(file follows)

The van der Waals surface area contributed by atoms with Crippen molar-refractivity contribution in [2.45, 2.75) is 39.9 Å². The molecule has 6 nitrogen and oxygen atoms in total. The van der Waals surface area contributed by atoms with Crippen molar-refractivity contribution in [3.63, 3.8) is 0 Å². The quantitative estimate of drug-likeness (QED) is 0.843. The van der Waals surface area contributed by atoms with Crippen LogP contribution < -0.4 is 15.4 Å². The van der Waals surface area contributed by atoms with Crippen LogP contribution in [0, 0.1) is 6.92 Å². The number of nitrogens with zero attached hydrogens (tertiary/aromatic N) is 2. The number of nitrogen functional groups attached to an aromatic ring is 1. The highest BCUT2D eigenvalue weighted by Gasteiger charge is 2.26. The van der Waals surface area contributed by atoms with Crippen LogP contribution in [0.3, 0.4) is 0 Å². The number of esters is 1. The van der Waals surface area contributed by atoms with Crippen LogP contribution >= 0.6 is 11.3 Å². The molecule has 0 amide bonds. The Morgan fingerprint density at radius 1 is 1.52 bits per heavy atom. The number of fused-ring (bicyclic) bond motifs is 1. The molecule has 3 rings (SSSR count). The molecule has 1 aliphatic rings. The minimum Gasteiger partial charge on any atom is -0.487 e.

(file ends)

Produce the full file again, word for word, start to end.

The van der Waals surface area contributed by atoms with Crippen molar-refractivity contribution in [2.45, 2.75) is 39.9 Å². The molecule has 6 nitrogen and oxygen atoms in total. The van der Waals surface area contributed by atoms with Crippen molar-refractivity contribution in [3.63, 3.8) is 0 Å². The quantitative estimate of drug-likeness (QED) is 0.843. The van der Waals surface area contributed by atoms with Crippen LogP contribution < -0.4 is 15.4 Å². The van der Waals surface area contributed by atoms with Crippen LogP contribution in [0, 0.1) is 6.92 Å². The number of nitrogens with zero attached hydrogens (tertiary/aromatic N) is 2. The number of nitrogen functional groups attached to an aromatic ring is 1. The highest BCUT2D eigenvalue weighted by Gasteiger charge is 2.26. The van der Waals surface area contributed by atoms with Crippen LogP contribution in [0.3, 0.4) is 0 Å². The number of esters is 1. The van der Waals surface area contributed by atoms with Crippen LogP contribution >= 0.6 is 11.3 Å². The molecule has 0 amide bonds. The Morgan fingerprint density at radius 1 is 1.52 bits per heavy atom. The number of fused-ring (bicyclic) bond motifs is 1. The molecule has 3 rings (SSSR count). The molecule has 1 aliphatic rings. The minimum Gasteiger partial charge on any atom is -0.487 e.